12. Seeker

    Seeker Woods Bum Supporter Bushclass I

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    hate to waffle, but "it depends". i kind of live and play in two distinct forest environments.

    Year round, i'm in western LA, which is mostly flat, piney, and covered with the nastiest, gnarliest, thickest mess of underbrush, poison ivy, blackberries, and greenbriar vines i've ever experienced. occasionally, there's a low spot the timber companies can't reach called a "hardwood bottom" that has mostly magnolia and a few oaks in it. the pine needles make it easy to start a fire, but the pine branches need to be split to burn well. the "hardwood" is generally punky and rotten, even "standing deadwood", due to the humidity. for this type of environment, on foot, i carry a machete, which can be used (carefullly!) to split firewood. i also carry a small folding saw much of the time.

    If i'm canoeing in LA, where weight is no problem (it's all flat water here, either creeks or lakes. the worst portage is lifing over deadfall), i'll carry my GB Small Forest Axe (19" handle) and not the machete, along with a larger bucksaw.

    Part of the year (twice, if i'm lucky), I get back to my home forest, the Adirondacks, for about a 3-4 day outing each time. There is a wider variety of terrain and trees, less underbrush, and the canoeing and backpacking opportunties are thus more varied. since i'm not beating the bush (sticking to marked trails, mostly, or waterways), i usually carry an axe vs machete (specifically, my Vaughn mini or my cousin's Norlund, which as mentioned is similar to the GB SFA). If i'm backpacking, or doing a trip with a lot of portages, it's the Vaughn. if i'm doing a canoe trip with few/no portages, it's the Norlund. You didn't ask, but re saws, if i'm walking or portaging, it's my Fiskar's folding saw. if a canoe is doing the work, it's the larger bucksaw, kinda the same as when i'm in LA.
     
  13. ALwoodsman

    ALwoodsman Tracker

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    In the past I have only carried a 15" Sven Saw which is a great lightweight cutting tool. I recently purchased a 19" Wetterlings hunters axe. I have not yet taken it backpacking but I believe it is going to be a great option. Of course it will add a little more weight than the saw, but it will also accomplish more.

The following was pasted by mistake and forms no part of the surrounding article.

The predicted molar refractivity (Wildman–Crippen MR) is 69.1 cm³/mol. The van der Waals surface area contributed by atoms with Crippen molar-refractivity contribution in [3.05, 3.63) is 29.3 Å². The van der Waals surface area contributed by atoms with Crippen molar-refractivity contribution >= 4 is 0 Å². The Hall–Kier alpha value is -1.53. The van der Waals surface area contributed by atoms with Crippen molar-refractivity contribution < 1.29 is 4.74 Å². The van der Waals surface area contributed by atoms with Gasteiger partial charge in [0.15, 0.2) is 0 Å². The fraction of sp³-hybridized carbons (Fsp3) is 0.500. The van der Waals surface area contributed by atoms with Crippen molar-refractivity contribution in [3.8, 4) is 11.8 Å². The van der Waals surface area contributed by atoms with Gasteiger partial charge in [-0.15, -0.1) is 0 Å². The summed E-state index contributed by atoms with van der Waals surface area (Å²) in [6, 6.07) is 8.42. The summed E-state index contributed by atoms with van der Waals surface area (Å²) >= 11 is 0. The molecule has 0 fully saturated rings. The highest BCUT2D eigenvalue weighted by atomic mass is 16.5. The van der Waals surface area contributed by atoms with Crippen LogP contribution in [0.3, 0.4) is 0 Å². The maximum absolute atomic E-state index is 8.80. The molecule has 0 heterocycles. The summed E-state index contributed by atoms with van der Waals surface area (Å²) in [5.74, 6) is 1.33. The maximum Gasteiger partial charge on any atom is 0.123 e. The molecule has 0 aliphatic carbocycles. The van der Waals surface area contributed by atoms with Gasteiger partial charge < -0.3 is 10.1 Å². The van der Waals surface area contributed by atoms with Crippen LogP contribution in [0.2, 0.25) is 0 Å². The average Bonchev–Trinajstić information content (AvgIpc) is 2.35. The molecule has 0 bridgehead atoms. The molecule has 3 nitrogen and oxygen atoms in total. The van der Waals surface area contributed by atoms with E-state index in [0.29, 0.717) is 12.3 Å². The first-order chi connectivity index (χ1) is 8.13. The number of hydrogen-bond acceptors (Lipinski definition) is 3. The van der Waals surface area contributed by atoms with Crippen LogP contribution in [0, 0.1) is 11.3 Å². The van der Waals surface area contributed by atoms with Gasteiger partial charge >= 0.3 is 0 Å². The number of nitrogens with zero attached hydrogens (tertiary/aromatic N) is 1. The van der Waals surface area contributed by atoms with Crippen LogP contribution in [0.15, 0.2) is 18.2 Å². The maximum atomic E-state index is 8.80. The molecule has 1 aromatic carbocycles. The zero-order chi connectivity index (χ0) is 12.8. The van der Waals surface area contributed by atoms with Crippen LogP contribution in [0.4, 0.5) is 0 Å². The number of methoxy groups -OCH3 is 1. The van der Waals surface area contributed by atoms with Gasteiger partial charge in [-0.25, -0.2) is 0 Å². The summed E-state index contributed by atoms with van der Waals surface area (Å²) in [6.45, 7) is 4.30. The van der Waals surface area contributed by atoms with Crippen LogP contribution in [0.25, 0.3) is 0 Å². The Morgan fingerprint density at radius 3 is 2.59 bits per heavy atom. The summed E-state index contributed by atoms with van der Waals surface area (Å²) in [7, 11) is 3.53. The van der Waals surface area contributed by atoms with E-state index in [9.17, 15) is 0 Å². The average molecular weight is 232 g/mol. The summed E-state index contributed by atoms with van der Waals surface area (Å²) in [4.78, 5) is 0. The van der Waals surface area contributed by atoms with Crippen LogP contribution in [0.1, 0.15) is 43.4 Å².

14. Darkstar

    Darkstar Tracker

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    I've never been a fan of Gransfors axes because of their poor ability to split wood. I usually carry my Plumb boys axe that has a 26 inch haft. It has a great head design that works well for any camp tasks.
     
  15. herpingmad

    herpingmad Scout

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    ditto on the GB SFA
     
  16. Geoffrey

    Geoffrey Guide

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    I went with one of the Bark River modified axes. It is around 18" long, I am very pleased with it. I can use it two handed for power or single handed like a hatchet.

    Big plus is it is short enough to fit in a variety of packs too.
     
  17. swamprat

    swamprat Guide

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    Like seeker a machete is often more usefull down here in the south. But I carry a 19" Wetterlings when I think an axe is needed. I rarely use a machete for splitting, but it works well batoning.
     
  18. woodsmannorway

    woodsmannorway Guest

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    Give me any Swedish Axe.
    Here is the work of a Wetterlings 19".
    [​IMG]
     
  19. ljcsov

    ljcsov Scout

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    Wow thats some impressive work with that sized axe.
     
  20. stronghorse

    stronghorse Guide

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    Wow, I'm impressed.
     
  21. Arizona-Hermit

    Arizona-Hermit Scout

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    Roselli Axe for camping, Roselli Hatchet for carving.